Campaigning and Complexity: how do we campaign on a problem when we don’t know the solution?
Had a thought-provoking discussion on ‘influencing’ with Exfamer (ex Oxfam Australia turned consultant) James Ensor a few days ago. The starting point was an apparent tension between the reading I’ve been doing on complex systems, and Oxfam’s traditional model of campaigning.
In my first days at Oxfam, I was told that the recipe for a successful campaign was ‘problem, villain, solution’ (heroes are apparently optional). And sure enough, if you look at good/bad campaigns, the presence or absence of all three ingredients seems pretty key.
But one of the characteristics of complex systems is that solutions are seldom obvious and often only emerge from trial and error. Elsewhere I’ve translated the offputting language of complexity theory into ‘how do you plan when you don’t know what’s going to happen?’ But in the case of advocacy and campaigns aimed at influencing government or international organizations’ policies, a better formulation would be ‘how do you campaign when you don’t have a solution?’
The first option is of course to pretend that you do anyway. Echoes of Yes Minister’s ‘we must do something. This is something. Therefore we must do it!’ (see pic). Not that Oxfam would ever stoop to such a thing, obviously.
Alternatively, stick to problems that are less complex, at least at first sight. Campaign to give people money, or bednets, or vaccines, or food (although any of these efforts in practice are unlikely to stay neat and linear for long).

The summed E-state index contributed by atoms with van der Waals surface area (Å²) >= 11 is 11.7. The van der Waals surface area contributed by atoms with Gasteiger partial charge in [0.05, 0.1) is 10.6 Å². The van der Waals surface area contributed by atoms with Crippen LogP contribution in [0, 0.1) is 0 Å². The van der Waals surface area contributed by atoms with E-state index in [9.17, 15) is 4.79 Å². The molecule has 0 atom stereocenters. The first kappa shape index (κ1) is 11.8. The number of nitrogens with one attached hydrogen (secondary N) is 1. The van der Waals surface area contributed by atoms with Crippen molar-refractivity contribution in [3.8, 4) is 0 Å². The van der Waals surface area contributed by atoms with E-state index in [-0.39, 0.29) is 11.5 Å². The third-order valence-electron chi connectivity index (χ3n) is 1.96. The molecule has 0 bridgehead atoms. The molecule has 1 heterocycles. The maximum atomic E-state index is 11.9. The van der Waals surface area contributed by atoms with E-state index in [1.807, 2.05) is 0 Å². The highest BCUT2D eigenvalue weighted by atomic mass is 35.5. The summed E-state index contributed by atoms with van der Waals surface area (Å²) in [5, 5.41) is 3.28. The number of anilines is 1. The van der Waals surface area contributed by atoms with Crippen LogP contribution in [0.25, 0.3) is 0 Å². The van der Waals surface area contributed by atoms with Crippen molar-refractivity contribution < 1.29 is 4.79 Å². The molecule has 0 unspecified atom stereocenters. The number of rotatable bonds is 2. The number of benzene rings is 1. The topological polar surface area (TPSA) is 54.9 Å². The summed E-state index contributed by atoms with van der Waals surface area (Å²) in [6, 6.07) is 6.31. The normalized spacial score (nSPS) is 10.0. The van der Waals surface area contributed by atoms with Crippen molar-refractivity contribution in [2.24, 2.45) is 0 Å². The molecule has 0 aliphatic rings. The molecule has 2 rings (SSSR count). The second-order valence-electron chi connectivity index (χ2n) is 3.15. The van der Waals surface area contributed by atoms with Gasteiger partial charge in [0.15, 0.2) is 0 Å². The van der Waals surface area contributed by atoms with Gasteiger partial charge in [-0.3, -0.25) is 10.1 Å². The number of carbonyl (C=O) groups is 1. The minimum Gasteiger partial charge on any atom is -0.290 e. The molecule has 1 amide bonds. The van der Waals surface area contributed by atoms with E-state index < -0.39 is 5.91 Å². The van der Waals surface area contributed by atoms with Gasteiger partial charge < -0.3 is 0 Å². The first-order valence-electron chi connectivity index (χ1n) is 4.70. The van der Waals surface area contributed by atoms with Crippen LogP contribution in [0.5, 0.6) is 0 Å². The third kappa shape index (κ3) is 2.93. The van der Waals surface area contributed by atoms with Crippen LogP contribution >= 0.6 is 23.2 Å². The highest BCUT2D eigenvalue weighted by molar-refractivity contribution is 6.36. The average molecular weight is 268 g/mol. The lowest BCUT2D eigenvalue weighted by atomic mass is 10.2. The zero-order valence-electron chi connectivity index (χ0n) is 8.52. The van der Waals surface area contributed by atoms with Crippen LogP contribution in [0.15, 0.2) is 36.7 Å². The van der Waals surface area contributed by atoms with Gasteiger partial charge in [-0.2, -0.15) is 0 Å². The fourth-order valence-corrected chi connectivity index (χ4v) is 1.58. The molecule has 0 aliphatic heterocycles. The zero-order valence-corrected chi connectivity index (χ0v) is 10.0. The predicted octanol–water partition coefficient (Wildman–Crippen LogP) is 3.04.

But there are a number of other options:
Bearing Witness: often the best role for INGOs is to use their communications capacity to amplify the voice of people on the receiving end of bad stuff – climate change, conflict, corruption, violence against women. This fits with Matt Andrews’ argument that the role of outsiders is to identify and highlight problems, but leave the search for solutions to local players.
Keep solutions very broad brush: ‘pay tax’, ‘make trade fair’, ‘respect human rights’, ‘end poverty’, but resist being sucked into the detail. Very difficult to do in practice – how do you respond when the targeted politician or civil servant says ‘we agree, what do you think we should do?’ Responding ‘dunno, that’s your job not mine’ doesn’t get you invited back.
Default to process: I’ve been dismissive of NGOs’ endless obsession with process, but am starting to rethink. Civil society participation, transparency, accountability all make a lot of sense as campaign asks in complex systems.
Convening and Brokering: The best thing we can do may be to help bring the relevant actors together until they come up with some possible solutions to try out. Often, an INGO or other outsider can keep them in the room there even when they are traditionally hostile to each other. This kind of approach, epitomised by our Tajikistan water project, fits with the Africa Power and Politics Programme’s findings that effective work on governance is not about fixing ‘supply’ or ‘demand’, but encouraging joint efforts to find solutions to collective action problems. But this kind of work is an awfully long way from popular campaigning – would NGO campaigners even recognize it as ‘campaigning’?
Solidarity: Focus on the actor rather than the solution. I’ve always been a bit sceptical of NGOs who adopt a holier-than-thou position of ‘we support partners, we don’t impose our views’, not least because NGOs exert huge influence through the act of choosing one set of partners over another. But like default-to-process , complexity strengthens the argument for this approach.
All of these probably have trade-offs for campaigners, who are competing for attention from both press and public. Complicating your message, saying ‘we don’t have the answer’, saying ‘let’s try stuff and see what happens’ all blurs the edges of a nice crisp campaign message. But if the problem we are confronting is indeed complex, do we have any choice? Over to you, especially the campaigners among you.